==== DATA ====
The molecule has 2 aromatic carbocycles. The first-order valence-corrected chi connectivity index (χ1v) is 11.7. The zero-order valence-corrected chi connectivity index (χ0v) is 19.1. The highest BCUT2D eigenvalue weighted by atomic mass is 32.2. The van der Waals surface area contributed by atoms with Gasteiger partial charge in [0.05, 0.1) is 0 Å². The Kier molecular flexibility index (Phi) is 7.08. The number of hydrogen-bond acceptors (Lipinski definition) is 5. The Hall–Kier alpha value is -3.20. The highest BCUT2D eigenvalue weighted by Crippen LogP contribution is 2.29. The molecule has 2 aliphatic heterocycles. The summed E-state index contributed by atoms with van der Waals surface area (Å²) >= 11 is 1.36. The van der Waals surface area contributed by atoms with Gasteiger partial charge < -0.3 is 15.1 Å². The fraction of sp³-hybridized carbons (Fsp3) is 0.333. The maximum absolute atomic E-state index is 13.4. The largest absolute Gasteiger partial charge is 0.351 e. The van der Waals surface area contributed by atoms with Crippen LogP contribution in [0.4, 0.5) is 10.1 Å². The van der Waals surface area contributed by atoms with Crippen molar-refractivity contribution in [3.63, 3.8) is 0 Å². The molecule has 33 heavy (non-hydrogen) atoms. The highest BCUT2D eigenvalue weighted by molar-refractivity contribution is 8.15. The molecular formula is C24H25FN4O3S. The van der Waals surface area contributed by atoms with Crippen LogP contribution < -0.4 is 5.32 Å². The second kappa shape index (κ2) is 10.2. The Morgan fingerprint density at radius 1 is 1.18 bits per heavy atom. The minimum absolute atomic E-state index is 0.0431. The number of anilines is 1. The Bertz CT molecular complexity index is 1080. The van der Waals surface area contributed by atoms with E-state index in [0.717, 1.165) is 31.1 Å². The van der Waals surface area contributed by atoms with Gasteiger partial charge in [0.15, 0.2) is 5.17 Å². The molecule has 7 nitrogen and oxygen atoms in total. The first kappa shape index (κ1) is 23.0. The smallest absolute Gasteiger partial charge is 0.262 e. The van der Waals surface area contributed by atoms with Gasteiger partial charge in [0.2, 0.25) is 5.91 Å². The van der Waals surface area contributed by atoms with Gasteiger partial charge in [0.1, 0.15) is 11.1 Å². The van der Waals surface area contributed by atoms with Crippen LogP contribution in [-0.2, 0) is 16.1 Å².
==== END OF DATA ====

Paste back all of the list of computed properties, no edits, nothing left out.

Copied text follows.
The molecule has 2 aromatic carbocycles. The first-order valence-corrected chi connectivity index (χ1v) is 11.7. The zero-order valence-corrected chi connectivity index (χ0v) is 19.1. The highest BCUT2D eigenvalue weighted by atomic mass is 32.2. The van der Waals surface area contributed by atoms with Gasteiger partial charge in [0.05, 0.1) is 0 Å². The Kier molecular flexibility index (Phi) is 7.08. The number of hydrogen-bond acceptors (Lipinski definition) is 5. The Hall–Kier alpha value is -3.20. The highest BCUT2D eigenvalue weighted by Crippen LogP contribution is 2.29. The molecule has 2 aliphatic heterocycles. The summed E-state index contributed by atoms with van der Waals surface area (Å²) >= 11 is 1.36. The van der Waals surface area contributed by atoms with Gasteiger partial charge < -0.3 is 15.1 Å². The fraction of sp³-hybridized carbons (Fsp3) is 0.333. The maximum absolute atomic E-state index is 13.4. The largest absolute Gasteiger partial charge is 0.351 e. The van der Waals surface area contributed by atoms with Crippen LogP contribution in [0.4, 0.5) is 10.1 Å². The van der Waals surface area contributed by atoms with Crippen molar-refractivity contribution in [3.63, 3.8) is 0 Å². The molecule has 33 heavy (non-hydrogen) atoms. The highest BCUT2D eigenvalue weighted by molar-refractivity contribution is 8.15. The molecular formula is C24H25FN4O3S. The van der Waals surface area contributed by atoms with Crippen LogP contribution < -0.4 is 5.32 Å². The second kappa shape index (κ2) is 10.2. The Morgan fingerprint density at radius 1 is 1.18 bits per heavy atom. The minimum absolute atomic E-state index is 0.0431. The number of anilines is 1. The Bertz CT molecular complexity index is 1080. The van der Waals surface area contributed by atoms with E-state index in [0.717, 1.165) is 31.1 Å². The van der Waals surface area contributed by atoms with Gasteiger partial charge in [0.15, 0.2) is 5.17 Å². The molecule has 7 nitrogen and oxygen atoms in total. The first kappa shape index (κ1) is 23.0. The smallest absolute Gasteiger partial charge is 0.262 e. The van der Waals surface area contributed by atoms with Gasteiger partial charge in [0.2, 0.25) is 5.91 Å². The van der Waals surface area contributed by atoms with Gasteiger partial charge in [0.1, 0.15) is 11.1 Å². The van der Waals surface area contributed by atoms with Crippen LogP contribution in [-0.2, 0) is 16.1 Å².